In some people with AVRT, the accessory pathway is capable of conducting electrical impulses in either direction (that is, from the atrium to the ventricle, as already described, or from the ventricle to the atrium). In other people, the accessory pathway can only conduct electrical impulses in one direction or the other.

This difference turns out to be important. In most people with AVRT, the impulses can only go across the accessory pathway from the ventricle to the atrium.

When the impulses are able to cross in the other direction (from the atrium to the ventricle) Wolff-Parkinson-White (WPW) syndrome is present. WPW is associated with more clinical problems than typical AVRT.

Because the pathway in WPW can allow irregular atrial activity to affect the ventricles which may lead to death, it often needs to be treated more aggressively.

Treating AVRT

If WPW is not present and symptoms of AVRT are rare and easily stopped (say, by performing a Valsavla maneuver), then treatment may not be necessary beyond learning what to do when an episode occurs.

However, if you have WPW, frequent episodes of SVT, particularly severe symptoms during episodes, or have trouble stopping episodes when they occur, then more definitive treatment should be used.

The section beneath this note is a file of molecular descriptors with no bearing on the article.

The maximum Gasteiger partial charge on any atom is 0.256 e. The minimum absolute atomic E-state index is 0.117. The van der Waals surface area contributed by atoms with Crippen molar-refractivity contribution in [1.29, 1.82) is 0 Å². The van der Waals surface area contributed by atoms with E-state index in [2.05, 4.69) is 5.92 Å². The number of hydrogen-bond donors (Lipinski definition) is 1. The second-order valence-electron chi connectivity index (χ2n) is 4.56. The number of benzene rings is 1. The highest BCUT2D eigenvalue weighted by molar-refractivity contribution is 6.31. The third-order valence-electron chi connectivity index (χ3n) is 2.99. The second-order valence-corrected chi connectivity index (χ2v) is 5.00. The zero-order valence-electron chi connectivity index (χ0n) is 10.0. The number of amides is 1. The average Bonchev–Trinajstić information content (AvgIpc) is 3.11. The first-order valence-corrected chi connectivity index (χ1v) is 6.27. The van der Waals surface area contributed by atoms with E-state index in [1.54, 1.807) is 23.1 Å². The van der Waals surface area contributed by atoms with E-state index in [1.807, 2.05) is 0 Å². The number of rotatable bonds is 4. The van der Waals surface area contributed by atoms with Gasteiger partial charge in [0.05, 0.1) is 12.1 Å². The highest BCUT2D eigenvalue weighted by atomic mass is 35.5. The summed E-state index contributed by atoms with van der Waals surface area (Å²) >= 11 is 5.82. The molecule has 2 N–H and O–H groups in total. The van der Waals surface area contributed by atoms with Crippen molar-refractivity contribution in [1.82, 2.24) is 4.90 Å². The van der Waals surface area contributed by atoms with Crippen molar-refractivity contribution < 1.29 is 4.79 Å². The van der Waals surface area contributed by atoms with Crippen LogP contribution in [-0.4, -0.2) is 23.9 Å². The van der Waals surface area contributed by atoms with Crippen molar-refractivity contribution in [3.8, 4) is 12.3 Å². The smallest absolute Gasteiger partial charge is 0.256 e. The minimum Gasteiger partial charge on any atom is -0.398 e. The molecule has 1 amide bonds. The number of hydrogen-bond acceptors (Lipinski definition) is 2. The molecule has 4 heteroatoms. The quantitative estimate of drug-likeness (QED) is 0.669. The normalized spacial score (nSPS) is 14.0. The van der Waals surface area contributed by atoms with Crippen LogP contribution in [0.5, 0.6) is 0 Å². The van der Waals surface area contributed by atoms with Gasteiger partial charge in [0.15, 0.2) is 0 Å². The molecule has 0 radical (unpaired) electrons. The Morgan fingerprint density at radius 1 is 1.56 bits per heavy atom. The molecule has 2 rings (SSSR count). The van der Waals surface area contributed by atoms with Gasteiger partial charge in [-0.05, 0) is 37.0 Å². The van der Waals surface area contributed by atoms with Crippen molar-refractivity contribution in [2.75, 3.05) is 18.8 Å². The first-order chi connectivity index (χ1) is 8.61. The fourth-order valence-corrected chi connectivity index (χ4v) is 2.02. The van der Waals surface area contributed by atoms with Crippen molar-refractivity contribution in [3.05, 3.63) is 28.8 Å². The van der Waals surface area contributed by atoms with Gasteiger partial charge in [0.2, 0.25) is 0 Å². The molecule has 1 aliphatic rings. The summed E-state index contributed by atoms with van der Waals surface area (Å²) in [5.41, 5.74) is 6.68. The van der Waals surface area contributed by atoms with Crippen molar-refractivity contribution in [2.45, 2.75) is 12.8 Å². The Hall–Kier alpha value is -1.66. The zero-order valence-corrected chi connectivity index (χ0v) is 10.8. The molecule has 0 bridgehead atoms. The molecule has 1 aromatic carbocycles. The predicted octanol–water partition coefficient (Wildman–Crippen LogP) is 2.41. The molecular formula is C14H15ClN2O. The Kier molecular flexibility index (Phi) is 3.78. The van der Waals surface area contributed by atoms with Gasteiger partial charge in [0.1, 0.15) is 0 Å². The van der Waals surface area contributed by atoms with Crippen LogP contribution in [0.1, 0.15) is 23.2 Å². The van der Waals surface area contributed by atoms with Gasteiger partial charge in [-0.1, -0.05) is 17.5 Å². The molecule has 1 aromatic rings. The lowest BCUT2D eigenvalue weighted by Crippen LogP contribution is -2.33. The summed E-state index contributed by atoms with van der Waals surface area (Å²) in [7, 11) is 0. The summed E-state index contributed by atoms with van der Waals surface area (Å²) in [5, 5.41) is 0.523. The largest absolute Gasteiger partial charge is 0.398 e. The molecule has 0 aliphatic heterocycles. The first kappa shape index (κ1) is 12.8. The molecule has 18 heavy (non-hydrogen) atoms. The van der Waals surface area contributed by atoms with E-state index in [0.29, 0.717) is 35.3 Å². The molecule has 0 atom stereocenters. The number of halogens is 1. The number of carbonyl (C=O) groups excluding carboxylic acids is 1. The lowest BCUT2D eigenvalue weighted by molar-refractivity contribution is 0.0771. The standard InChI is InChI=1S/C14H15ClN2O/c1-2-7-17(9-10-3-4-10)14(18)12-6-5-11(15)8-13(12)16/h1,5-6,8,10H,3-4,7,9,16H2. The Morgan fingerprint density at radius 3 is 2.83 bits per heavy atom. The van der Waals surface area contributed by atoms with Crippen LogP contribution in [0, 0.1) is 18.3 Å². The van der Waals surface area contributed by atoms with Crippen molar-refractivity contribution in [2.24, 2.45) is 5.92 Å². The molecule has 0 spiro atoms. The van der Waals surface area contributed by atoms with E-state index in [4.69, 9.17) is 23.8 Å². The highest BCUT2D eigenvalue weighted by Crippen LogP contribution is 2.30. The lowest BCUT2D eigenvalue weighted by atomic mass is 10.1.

Antiarrhythmic drug therapy is often partially effective at preventing episodes of AVRT.

However, in most people with AVRT, ablation therapy is able to get rid of the accessory pathway altogether and completely prevent any further episodes. With modern techniques, ablating accessory pathways can be accomplished successfully and safely in the vast majority of cases.

A Word From Verywell

Atrioventricular reentrant tachycardia (AVRT) is a common variety of SVT. While it frequently produces significant symptoms and can be quite disruptive to life, AVRT today is often curable with ablation. 

3 Sources
Verywell Health uses only high-quality sources, including peer-reviewed studies, to support the facts within our articles. Read our editorial process to learn more about how we fact-check and keep our content accurate, reliable, and trustworthy.
  1. Page Richard L., Joglar José A., Caldwell Mary A., et al. 2015 ACC/AHA/HRS guideline for the management of adult patients with supraventricular tachycardia. Circulation. 2016;133(14):e506-e574. doi: 10.1161/CIR.0000000000000311

  2. Brugada J, Katritsis DG, Arbelo E, et al. 2019 ESC Guidelines for the management of patients with supraventricular tachycardia. European Heart Journal. 2020;41(5):655-720. doi: 10.1093/eurheartj/ehz467

  3. Chrispin J, Calkins H. Accessory pathways-related tachycardias: Wolff–Parkinson–White syndrome and atrioventricular reentrant tachycardias. In: ESC CardioMed. Oxford University Press; 2018:2085-2091. doi: 10.1093/med/9780198784906.003.0487

Additional Reading
  • Chugh A, Morady F. Atrioventricular Reentry and Variants. In: Cardiac Electrophysiology From Cell to Bedside, 5th Edition, Zipes DP, Jalife J. (Eds), Saunders/Elsevier, Philadelphia 2009. p.605-614.

By Richard N. Fogoros, MD
Richard N. Fogoros, MD, is a retired professor of medicine and board-certified in internal medicine, clinical cardiology, and clinical electrophysiology.